Augustine ends his advice with these strong words that ought to give pause, at least, to our contemporary Church leaders:
Accordingly, whoever flees under such circumstances that the necessary ministry of the Church is not lacking because of his flight, does as the Lord commands or permits. But whoever so flees that he deprives the flock of Christ of that nourishment from which it has its spiritual life, is an hireling who sees the wolf coming and flees because he cares not for the sheep.
Augustine concludes his letter with these words. Again, let us imagine he is saying them to us in our current tribulations:
We can find nothing better to do in these dangers than to pray to the Lord our God that He have mercy upon us. And some wise and holy men, with the help of God, have been enabled to will and to do this much, namely not to desert the churches, and in the face of detraction not to waver in maintaining their purpose.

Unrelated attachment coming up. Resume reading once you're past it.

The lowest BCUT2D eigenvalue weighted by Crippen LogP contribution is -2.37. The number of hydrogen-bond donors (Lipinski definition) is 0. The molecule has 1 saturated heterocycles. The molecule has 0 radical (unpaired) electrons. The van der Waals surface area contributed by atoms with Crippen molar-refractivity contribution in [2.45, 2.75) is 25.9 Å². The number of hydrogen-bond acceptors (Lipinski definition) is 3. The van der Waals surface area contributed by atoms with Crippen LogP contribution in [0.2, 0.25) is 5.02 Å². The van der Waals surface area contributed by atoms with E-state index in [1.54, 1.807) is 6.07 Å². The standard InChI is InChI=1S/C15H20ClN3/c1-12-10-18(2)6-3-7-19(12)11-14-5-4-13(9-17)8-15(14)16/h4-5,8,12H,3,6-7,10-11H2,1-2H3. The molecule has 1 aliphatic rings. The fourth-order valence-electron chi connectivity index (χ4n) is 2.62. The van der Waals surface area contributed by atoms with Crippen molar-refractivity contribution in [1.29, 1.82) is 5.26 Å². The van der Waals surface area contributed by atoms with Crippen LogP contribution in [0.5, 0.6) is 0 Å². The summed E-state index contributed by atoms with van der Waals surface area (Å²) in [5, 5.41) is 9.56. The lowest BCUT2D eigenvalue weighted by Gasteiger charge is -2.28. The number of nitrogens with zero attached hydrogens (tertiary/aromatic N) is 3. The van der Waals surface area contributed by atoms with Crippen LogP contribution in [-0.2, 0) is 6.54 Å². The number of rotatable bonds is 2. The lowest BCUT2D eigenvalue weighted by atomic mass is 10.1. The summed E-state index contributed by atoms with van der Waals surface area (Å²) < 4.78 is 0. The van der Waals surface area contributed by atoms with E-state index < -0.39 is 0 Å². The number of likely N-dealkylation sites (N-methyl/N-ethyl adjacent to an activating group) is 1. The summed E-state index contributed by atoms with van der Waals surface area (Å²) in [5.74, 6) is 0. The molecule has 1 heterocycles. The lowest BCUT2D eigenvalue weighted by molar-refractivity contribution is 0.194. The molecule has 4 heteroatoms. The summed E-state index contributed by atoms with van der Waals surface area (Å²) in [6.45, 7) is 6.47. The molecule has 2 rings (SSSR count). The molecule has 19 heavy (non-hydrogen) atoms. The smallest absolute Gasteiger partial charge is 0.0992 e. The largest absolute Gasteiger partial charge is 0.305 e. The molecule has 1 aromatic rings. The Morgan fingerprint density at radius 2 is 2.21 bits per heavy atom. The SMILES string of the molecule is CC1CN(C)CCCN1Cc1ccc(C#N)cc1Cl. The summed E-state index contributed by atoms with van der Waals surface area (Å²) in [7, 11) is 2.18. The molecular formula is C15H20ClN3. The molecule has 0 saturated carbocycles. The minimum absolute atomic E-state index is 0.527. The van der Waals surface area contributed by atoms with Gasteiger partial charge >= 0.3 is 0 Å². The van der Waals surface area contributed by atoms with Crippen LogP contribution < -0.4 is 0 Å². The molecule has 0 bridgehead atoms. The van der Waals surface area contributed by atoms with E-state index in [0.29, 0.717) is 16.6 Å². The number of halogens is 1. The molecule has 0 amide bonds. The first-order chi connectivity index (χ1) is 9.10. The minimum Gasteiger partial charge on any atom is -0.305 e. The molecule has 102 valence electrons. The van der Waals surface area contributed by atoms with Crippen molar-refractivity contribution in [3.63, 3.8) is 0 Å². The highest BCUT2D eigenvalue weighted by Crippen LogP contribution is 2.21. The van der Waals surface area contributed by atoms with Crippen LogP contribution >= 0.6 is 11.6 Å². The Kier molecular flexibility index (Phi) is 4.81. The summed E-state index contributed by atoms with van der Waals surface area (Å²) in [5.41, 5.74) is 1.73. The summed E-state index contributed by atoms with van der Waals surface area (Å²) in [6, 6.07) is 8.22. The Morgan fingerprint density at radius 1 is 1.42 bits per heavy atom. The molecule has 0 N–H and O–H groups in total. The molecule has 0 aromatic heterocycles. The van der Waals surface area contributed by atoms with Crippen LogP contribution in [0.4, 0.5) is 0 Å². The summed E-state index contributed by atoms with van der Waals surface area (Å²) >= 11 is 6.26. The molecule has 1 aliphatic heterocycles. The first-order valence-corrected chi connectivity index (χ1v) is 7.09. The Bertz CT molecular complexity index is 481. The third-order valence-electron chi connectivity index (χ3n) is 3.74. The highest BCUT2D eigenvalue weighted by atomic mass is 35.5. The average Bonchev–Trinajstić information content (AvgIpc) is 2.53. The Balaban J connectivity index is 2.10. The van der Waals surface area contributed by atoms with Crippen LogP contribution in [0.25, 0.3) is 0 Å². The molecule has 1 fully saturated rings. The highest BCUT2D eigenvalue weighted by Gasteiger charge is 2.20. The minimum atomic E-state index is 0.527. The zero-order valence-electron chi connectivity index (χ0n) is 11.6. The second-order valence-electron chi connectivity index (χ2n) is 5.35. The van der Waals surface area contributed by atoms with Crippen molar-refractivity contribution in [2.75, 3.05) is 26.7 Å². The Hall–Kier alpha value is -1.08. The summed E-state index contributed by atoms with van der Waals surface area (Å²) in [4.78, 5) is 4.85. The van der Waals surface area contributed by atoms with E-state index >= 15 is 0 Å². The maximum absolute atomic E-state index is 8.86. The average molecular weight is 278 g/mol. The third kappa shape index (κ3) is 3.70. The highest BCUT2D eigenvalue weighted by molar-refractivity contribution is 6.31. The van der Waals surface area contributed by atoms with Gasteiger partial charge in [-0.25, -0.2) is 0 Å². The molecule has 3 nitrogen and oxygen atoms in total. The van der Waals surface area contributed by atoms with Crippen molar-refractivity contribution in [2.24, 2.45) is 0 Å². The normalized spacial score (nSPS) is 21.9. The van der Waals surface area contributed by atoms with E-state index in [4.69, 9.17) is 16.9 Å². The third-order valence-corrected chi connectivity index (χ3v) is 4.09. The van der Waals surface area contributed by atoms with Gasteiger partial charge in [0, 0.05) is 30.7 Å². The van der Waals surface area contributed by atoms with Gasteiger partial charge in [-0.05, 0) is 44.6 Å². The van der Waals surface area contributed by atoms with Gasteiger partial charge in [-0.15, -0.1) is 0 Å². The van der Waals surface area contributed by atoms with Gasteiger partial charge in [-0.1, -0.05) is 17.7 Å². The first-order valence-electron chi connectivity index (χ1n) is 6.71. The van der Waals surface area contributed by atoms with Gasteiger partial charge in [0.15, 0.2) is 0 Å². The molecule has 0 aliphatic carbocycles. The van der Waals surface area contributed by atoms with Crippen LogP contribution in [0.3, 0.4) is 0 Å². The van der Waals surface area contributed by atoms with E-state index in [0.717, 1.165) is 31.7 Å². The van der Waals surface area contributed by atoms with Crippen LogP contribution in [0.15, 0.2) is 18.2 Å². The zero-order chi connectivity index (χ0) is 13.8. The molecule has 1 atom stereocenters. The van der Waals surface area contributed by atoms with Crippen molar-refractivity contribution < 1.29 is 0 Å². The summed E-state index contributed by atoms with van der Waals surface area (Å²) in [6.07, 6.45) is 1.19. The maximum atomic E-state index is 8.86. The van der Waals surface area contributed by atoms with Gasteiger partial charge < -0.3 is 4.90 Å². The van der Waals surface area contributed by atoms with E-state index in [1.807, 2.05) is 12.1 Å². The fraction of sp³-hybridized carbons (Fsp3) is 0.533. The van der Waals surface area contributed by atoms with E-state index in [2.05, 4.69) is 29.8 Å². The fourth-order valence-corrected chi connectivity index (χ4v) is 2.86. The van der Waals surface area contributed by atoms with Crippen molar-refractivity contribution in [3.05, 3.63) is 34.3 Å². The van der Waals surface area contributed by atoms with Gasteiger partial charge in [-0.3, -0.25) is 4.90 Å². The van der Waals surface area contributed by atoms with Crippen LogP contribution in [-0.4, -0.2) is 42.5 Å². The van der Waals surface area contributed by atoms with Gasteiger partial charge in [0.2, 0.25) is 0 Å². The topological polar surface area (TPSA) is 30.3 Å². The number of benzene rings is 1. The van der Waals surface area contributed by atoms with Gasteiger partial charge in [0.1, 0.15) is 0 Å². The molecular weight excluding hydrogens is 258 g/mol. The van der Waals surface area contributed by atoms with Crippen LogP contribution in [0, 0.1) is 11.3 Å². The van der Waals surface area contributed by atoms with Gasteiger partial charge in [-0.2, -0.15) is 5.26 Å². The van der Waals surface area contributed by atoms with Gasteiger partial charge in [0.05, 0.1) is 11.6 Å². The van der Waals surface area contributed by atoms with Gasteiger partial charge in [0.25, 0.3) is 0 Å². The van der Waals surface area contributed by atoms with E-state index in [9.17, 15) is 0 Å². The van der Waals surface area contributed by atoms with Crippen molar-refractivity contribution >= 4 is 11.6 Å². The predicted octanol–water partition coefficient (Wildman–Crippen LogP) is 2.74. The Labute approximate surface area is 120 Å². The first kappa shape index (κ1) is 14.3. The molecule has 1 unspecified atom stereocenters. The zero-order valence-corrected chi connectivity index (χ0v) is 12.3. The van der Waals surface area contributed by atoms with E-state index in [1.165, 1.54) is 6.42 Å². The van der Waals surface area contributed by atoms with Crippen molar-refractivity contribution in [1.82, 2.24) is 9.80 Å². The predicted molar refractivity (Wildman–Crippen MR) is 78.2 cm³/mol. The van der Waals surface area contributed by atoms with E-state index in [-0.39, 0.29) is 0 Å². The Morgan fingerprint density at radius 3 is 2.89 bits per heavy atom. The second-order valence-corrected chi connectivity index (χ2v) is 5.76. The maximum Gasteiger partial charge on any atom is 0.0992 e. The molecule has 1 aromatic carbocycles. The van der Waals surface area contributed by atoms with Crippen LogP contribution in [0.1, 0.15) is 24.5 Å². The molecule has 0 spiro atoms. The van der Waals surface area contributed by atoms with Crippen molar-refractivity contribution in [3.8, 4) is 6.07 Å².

We have endured now several decades of a Church led by too many who better resemble the hirelings than the true shepherds. It would be well that we Catholics pay close attention to those leaders of our Church in the United States who are attentively providing their flocks with spiritual nourishment, often at the potential risk of their very lives, and those who have left the sheep to fend for themselves without access to sacramental grace.

Augustine's entire letter may be read here at You may also click here to find a print copy of The Life of Saint Augustine by Possidius which is well worth reading as "the rest of the story" on Augustine of Hippo from a reliable, authentic ancient source.


Catholic Legal Beagle said...

Thank you so much for that wonderful and timely article on how our Church should be responding in this time of crisis. The complacency about not even being able to provide Annointing of the Sick to those dying is just terrible.

Florentius said...

You're welcome! It's amazing how much we can learn from the Church Fathers if we will only take the time to look.